**He was so pround that he ended his account of the day with “…you could blog that. If you wanted.”
I live in the tiniest flat in the world. Seriously. I’m not very good with house measurements – I find it difficult to visualise, which sometimes leads to me lying down flat on the floor to work out whether the room is wider than 5’6″ – but for the internet, I tried. Our flat is indeed wider than 5’6″. But not by much. My bedroom (which I share with J, remember) is 7′ by 10′. The whole entire flat is probably 20′ by 30′.
This is fine, really. Well, mostly. Well, sometimes. Look, the problem is that my bedroom is surrounded by other rooms, effectively. On one side, we’re right up against the bedroom wall of the flat next door. And to my neighbours, I’d like to say: it’s ok, we weren’t throwing a toddler at the wall the other night. I’m sorry. That thud you may have heard, and that yelp of pain, that was me. I was trying to steal back the covers because J likes to try to gnaw them to shreds in the night, and then because I failed, I flounced over and hit my knee on the wall. One of the walls is an outside wall. We have a window and everything, although due to some fluke of nature, it doesn’t open at the moment. We share one wall with our kitchen, and the last with the bathroom. I’m hoping my neighbours didn’t hear me thudding against their wall, because according to the maintainance manual, that wall is fairly heavily sound- and fire-proofed.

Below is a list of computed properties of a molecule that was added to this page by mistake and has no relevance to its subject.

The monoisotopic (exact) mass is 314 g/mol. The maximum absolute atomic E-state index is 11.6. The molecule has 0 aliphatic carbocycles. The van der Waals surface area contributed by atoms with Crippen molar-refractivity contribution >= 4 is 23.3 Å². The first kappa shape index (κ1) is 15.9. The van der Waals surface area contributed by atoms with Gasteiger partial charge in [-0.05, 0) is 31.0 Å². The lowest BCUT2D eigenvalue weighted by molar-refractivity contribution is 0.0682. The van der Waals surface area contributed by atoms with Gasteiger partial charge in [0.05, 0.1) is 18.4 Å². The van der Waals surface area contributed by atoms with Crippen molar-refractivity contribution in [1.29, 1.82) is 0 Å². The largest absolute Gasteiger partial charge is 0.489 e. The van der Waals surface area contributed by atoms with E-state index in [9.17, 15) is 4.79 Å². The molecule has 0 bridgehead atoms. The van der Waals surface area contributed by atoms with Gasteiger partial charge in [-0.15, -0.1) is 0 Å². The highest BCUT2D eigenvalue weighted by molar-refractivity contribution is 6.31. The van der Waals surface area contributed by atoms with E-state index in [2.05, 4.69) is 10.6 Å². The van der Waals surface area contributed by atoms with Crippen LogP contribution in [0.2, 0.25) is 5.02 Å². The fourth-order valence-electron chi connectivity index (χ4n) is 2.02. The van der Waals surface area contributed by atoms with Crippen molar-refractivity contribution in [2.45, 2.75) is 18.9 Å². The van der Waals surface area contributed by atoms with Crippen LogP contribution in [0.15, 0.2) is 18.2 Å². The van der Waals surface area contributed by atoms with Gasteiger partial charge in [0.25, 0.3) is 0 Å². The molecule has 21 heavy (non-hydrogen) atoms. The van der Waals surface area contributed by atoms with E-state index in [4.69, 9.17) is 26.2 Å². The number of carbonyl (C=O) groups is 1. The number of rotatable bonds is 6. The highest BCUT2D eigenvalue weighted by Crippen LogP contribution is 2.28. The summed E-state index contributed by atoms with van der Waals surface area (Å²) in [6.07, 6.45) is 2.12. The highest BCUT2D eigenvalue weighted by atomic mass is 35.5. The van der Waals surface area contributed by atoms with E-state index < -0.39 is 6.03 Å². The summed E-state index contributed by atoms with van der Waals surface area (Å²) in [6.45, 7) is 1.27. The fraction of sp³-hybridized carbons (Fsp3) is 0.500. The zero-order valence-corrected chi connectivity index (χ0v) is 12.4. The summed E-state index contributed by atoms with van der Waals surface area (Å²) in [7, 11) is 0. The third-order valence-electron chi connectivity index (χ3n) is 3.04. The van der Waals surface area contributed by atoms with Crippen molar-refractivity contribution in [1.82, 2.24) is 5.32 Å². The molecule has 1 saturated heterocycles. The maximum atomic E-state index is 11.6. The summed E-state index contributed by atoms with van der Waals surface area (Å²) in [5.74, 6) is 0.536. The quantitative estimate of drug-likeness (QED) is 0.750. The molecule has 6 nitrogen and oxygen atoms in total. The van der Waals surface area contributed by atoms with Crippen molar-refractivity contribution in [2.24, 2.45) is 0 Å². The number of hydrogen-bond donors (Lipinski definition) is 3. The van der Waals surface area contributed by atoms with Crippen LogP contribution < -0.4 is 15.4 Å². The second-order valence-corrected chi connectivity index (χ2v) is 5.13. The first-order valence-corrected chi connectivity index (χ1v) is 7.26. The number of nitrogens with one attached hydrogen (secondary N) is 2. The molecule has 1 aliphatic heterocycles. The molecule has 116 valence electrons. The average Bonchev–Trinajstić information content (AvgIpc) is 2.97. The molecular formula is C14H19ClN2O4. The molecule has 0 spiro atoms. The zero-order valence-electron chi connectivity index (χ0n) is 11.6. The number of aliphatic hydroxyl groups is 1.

But the “internal” walls – they’re not soundproofed. Not even a little bit. So from our room, you can hear the shower go. You can, if you’re really lucky, hear Flatmate singing in the shower. You can hear anything that involves the kitchen sink or the dishwasher, because they’re right up against the shared wall.
All of this is just a prelude to say that last night, J was trying to “fix” the printer. There was nothing wrong with the printer until he tried to make it wireless, and it clearly just didn’t want to lose the comfort of being connected to my laptop by a cable. So the printer basically went “well, go on then, MAKE ME PRINT!” And then it sulked. And after trying all the options there are in every combination until half past 11, J sulked too. So I demanded that we just go to bed and ignore the sulky printer.